Six fishermen have been reported missing at sea as Hurricane Nora churns up the Mexico’s Pacific coastline toward the Gulf of California, unleashing floods and landslides, and cutting roads in some areas.
Rescue teams are searching for the fishermen, who left port in Guerrero state on Wednesday, Admiral Julio Cesar Pescina of the Mexican navy said on Sunday.
Communities in other coastal states, including Michoacan and Colima y Jalisco, also experienced heavy rain and rough conditions as the Category 1 hurricane moved north. The state government in Jalisco said flooding damaged 500 homes and that two people were injured in a landslide.
On Sunday, firefighters and other emergency workers worked to drain water that had flooded some streets in the centre of Puerto Vallarta, a tourist destination.
Nora had maximum sustained winds of 75 mph (120 kph), with tropical storm force winds extending out 105 miles (165 kilometres). It was near Mazatlan early Sunday afternoon and heading north-northwest at 10 mph (17 kph).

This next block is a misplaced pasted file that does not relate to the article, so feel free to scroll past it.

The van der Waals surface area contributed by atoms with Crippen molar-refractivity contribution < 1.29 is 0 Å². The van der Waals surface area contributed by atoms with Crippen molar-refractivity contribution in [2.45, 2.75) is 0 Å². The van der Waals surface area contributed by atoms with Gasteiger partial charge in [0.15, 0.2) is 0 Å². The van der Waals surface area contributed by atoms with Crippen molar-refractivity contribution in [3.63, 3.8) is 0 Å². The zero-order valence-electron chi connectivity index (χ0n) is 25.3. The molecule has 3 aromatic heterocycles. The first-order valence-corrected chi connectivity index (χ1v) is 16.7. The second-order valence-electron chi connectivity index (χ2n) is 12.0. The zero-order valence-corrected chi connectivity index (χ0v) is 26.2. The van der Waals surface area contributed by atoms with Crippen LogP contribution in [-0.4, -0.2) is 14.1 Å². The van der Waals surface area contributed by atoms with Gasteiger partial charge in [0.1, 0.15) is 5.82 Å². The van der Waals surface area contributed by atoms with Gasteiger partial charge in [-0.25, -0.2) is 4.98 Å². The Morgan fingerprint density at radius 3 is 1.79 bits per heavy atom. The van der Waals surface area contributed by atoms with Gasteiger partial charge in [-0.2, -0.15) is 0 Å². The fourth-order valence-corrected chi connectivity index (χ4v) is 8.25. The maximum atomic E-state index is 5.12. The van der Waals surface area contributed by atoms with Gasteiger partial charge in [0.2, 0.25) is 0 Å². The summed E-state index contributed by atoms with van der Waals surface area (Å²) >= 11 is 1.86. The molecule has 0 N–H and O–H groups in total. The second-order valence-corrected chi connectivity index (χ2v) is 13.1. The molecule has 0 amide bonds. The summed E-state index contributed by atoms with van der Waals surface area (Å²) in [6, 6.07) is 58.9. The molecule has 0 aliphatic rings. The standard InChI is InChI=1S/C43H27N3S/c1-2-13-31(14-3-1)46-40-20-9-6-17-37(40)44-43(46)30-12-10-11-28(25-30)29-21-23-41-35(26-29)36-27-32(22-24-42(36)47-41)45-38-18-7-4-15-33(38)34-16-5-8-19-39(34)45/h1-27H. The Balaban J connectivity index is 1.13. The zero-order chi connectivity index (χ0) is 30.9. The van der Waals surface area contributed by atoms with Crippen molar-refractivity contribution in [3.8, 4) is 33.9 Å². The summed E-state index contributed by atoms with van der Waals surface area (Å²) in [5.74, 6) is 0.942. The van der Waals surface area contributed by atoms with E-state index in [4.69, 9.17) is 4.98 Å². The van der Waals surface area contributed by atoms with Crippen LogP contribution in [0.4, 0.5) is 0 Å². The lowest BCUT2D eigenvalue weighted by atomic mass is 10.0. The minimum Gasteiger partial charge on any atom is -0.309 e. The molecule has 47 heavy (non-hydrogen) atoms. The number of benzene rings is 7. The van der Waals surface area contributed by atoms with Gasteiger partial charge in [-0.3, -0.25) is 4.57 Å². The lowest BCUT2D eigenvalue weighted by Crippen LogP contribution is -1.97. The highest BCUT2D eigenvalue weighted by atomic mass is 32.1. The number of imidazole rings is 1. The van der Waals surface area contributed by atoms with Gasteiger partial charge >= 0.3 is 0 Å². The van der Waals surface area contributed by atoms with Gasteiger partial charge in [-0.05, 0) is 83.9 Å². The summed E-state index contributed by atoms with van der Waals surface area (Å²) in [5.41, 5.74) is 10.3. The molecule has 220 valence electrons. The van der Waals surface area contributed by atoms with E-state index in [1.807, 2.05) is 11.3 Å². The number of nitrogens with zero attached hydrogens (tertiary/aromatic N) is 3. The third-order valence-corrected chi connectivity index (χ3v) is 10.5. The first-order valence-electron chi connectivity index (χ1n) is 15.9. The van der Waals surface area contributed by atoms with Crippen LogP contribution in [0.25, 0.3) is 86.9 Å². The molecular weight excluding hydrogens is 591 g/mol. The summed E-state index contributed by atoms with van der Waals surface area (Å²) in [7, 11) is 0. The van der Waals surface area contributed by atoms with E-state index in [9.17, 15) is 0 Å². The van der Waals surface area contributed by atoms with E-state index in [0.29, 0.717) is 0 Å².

The US National Hurricane Center said Nora was likely to keep dragging along the coast and gradually weaken before entering the Gulf of California.
The storm was predicted to keep moving north up the gulf, diminishing to a tropical depression and heading inland toward the Arizona border region.
The storm’s remnants could bring heavy rains by midweek to the US Southwest and central Rockies, the hurricane centre said.
The centre said some areas along the west coast of Mexico could see rainfall totals from 8 to 12 inches (20 to 30 centimetres) with even more in some spots.